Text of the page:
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Transparency Is Critical to Sound Science and Informed Policy

September 23, 2016

Climate Change Weekly #225

Among the truths reinforced for me during the ongoing climate war is this: Transparency is a paramount virtue in science and politics, even more so when those two fields of endeavor overlap as they do in discussions of climate change.

The scientific process produces discoveries that expand human knowledge and further human welfare only when scientists act in a transparent manner: when different teams of researchers collaborate, sharing data, assumptions, and methodologies, exchanging theories and ideas, and reviewing and testing each other’s work. Transparency is critical to confirming or disconfirming research results, and thus is the best way to ensure what scientists claim to have proven is true and to prevent other scientists from going down unproductive research paths.

The United States was founded as a constitutional republic with an elected legislature and executive, not a dictatorship. Transparency in the political sphere is even more important to most Americans’ lives than in science. The laws, regulations, and executive orders enacted by Congress or imposed by the president expand or limit peoples’ freedom and affect their social and economic well-being on a daily basis. In America, these laws and rules are supposed to flow ultimately from the people. But the people can effectively participate in the political process only if they are aware of what the government is doing. Only transparency allows the public to confirm that the laws and rules they must live under reflect their will, and only transparency gives them the ability to oversee and restrain government when necessary.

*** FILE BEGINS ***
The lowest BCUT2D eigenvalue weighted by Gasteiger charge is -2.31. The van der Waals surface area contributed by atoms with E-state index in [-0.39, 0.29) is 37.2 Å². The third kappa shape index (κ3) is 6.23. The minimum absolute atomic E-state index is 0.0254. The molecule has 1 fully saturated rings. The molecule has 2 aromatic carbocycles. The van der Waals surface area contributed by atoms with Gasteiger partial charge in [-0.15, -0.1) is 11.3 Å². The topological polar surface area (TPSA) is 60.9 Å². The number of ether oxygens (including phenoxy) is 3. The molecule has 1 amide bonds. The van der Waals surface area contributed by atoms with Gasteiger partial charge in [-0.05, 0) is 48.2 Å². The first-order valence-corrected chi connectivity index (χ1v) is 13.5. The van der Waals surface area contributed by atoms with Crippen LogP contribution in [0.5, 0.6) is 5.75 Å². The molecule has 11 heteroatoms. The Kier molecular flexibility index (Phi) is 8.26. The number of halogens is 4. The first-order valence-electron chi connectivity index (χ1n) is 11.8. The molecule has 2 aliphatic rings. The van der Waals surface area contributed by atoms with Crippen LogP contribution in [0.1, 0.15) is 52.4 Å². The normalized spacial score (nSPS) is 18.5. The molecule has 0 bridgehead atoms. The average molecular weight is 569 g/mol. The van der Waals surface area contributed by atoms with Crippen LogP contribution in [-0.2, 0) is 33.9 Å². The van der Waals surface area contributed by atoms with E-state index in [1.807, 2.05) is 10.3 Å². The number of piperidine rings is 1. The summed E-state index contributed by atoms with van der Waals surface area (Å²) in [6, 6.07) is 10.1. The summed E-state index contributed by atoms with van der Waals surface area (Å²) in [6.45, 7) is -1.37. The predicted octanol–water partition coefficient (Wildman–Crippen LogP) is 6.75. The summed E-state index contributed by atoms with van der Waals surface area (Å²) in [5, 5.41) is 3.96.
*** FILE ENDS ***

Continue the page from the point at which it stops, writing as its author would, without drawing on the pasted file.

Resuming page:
The lack of transparency in the scientific and political spheres of the climate war – recognizing the two are almost inextricably intertwined these days – debases both.

A number of climate scientists, including those leading the alarmists’ side of the climate war, have been caught behaving very badly. Several were caught up in the Climategate scandal, found to be ignoring or scrubbing data that contradicted their pet theories or their research while simultaneously trying to suppress the publication of skeptical research in prominent journals.

Then there is the Intergovernmental Panel on Climate Change (IPCC), which tried to pass off as peer-reviewed and true work by radical environmental groups falsely claiming Himalayan glaciers were rapidly disappearing and crops were failing. In addition, IPCC carefully removes from summaries given to the press and politicians any doubt expressed in its massive assessment reports concerning the human source and disastrous consequences of climate change, thus ensuring only the alarmist perspective is heard.

Most recently, a group of scientists dubbed the RICO 20 called for prosecuting on fraud and racketeering charges any companies, organizations, or scientists who publicly doubt or debate humans are causing catastrophic climate change.

In each of these instances, those involved tried to hide, destroy, or prevent the sharing of research (assumptions, data, and methods) underpinning their claims humans are causing climate change. And as evidence of their malfeasance began to leak out, the scientists fought to prevent the release of data and e-mail exchanges detailing their work and how they conspired to prevent the free discussion of research contradicting their own views or policies they wish to see enacted.